The eye-opening qualities of coffee may be beloved by its admirers, but a cup of joe is not the only cup that provides a wake-up call for the brain. Yerba mate, a traditional South American beverage, offers non-coffee drinkers a caffeine-enriched alternative. Both drinks may provide some health benefits but should be consumed in moderation.
Yerba mate and coffee are caffeinated beverages that offer some health benefits due to polyphenols.
Yerba Mate vs. Coffee: Benefits
Yerba mate is a tea-like beverage made from the leaves of an evergreen tree native to South America. According to a November 2018 review published in the journal Nutrients, yerba mate is rich in polyphenols that confer antioxidant and antibacterial properties. Other potential health benefits of yerba mate include reducing triglycerides and LDL cholesterol, stabilizing blood glucose levels and promoting weight loss due to decreased appetite.
Coffee also contains beneficial polyphenols that offer perks like those offered by yerba mate. Regular coffee drinkers are less likely to develop type 2 diabetes, and greater consumption correlates to a reduced risk of diabetes, according to Oregon State University's Linus Pauling Institute.
Men who drink a lot of coffee may also have a reduced risk of Parkinson's disease, reports the Linus Pauling Institute. Coffee consumption may also be associated with a reduced risk of certain cancers such as colon, liver, endometrial and prostate cancers. Antioxidants in coffee help to counteract inflammation and the effects of aging caused by free radicals.
Yerba Mate vs. Coffee: Caffeine
An 8-ounce cup of coffee contains 72 to 130 milligrams of caffeine, depending on the type of coffee and how it is brewed. Yerba mate contains slightly less caffeine than coffee, according to a still-cited 2007 analysis published in the October 2007 edition of Journal of Food Science.
Like coffee, the caffeine in yerba mate can improve mental acuity and promote alertness, due to its stimulant effect on the nervous system. Caffeine can also improve athletic performance, including speed, strength and endurance.
The U.S. Food and Drug Administration recommends consuming no more than 400 milligrams of caffeine per day, which translates to less than 40 ounces of yerba mate or four to five cups of coffee. Too much caffeine can cause jitteriness, difficulty sleeping, nausea and increased heart rate.
Yerba Mate and Cancer
Conflicting evidence makes it unclear whether yerba mate offers cancer-fighting protection or increases the risk of cancer. Yerba mate contains some potentially carcinogenic compounds that may cause esophageal cancer when consumed frequently at high temperatures.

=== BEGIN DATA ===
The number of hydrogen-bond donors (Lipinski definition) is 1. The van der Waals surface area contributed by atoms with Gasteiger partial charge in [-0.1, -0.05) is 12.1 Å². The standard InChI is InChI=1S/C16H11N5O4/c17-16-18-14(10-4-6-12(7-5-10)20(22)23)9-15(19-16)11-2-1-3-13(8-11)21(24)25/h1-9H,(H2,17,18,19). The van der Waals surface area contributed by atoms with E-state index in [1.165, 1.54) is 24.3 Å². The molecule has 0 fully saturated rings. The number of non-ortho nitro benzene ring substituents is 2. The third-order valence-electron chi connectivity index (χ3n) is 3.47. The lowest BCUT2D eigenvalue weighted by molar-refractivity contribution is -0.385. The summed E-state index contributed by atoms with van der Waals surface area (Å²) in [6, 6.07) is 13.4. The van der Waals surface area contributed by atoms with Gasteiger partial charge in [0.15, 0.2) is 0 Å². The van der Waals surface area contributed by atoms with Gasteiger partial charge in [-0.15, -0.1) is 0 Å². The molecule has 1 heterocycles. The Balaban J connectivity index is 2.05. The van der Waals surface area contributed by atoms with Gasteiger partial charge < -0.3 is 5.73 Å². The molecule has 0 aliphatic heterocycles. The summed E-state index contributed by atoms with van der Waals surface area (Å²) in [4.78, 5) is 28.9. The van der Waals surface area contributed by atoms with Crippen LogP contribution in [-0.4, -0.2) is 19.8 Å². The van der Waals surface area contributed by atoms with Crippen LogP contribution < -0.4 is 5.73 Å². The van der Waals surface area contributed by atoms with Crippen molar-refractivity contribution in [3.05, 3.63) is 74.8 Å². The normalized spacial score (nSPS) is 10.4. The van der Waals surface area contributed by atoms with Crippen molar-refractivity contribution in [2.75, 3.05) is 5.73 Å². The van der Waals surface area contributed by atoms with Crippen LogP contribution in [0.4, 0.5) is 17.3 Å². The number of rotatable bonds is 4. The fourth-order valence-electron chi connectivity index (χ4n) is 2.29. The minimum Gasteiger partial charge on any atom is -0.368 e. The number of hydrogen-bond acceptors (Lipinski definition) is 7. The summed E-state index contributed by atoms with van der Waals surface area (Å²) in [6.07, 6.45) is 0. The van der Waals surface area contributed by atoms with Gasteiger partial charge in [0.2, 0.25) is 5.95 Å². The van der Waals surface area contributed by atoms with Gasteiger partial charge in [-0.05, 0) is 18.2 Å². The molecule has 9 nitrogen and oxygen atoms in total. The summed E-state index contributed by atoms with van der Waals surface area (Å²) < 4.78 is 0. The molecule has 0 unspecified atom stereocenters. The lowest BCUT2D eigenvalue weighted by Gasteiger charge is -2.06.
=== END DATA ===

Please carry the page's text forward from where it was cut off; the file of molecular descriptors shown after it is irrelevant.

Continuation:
However, yerba mate also contains compounds that inhibit the spread of cancer cells and encourage cancer cell death. However, yerba mate's anti-inflammatory properties may also help to inhibit the growth of cancerous cells.
Caffeine and Nutrient Absorption
The Linus Pauling Institute reports that caffeine in coffee inhibits the absorption of calcium, which could potentially lead to bone loss and an increased risk of fractures. Limiting consumption to three or fewer cups per day while boosting calcium intake can decrease the negative effects on calcium absorption. Other organic compounds in coffee can interfere with iron absorption. These prevent the absorption of plant-based sources of iron in the small intestine. Refrain from drinking coffee while eating iron-rich foods to maximize iron absorption.
Read more: Iron Deficiency and Caffeine
Too Much Caffeine?
Caffeine in coffee and yerba mate offers benefits, but too much can cause negative effects. The FDA advises that caffeine can become habit forming, and going without it can trigger withdrawal symptoms, such as headaches or anxiety. Caffeine can also negatively interact with some medications.
People who are sensitive to the effects of caffeine or want to cut down on their caffeine intake can increase their energy level with caffeine-free energy drinks, a vitamin B supplement, a carb- or protein-rich snack or simply staying hydrated with a tall glass of water.
- Nutrients: "Health Benefits of Bioactive Compounds From the Genus Ilex, a Source of Traditional Caffeinated Beverages"
- Mayo Clinic: "A Friend Suggested That I Try Yerba Mate Tea to Boost My Energy. What Is Yerba Mate?"
- Oregon State University: Linus Pauling Institute: "Coffee"
- U.S. Food and Drug Administration: "Spilling the Beans: How Much Caffeine Is Too Much?"
- Journal of Food Science: "Yerba Mate Tea (Ilex paraguariensis): A Comprehensive Review on Chemistry, Health Implications, and Technological Considerations"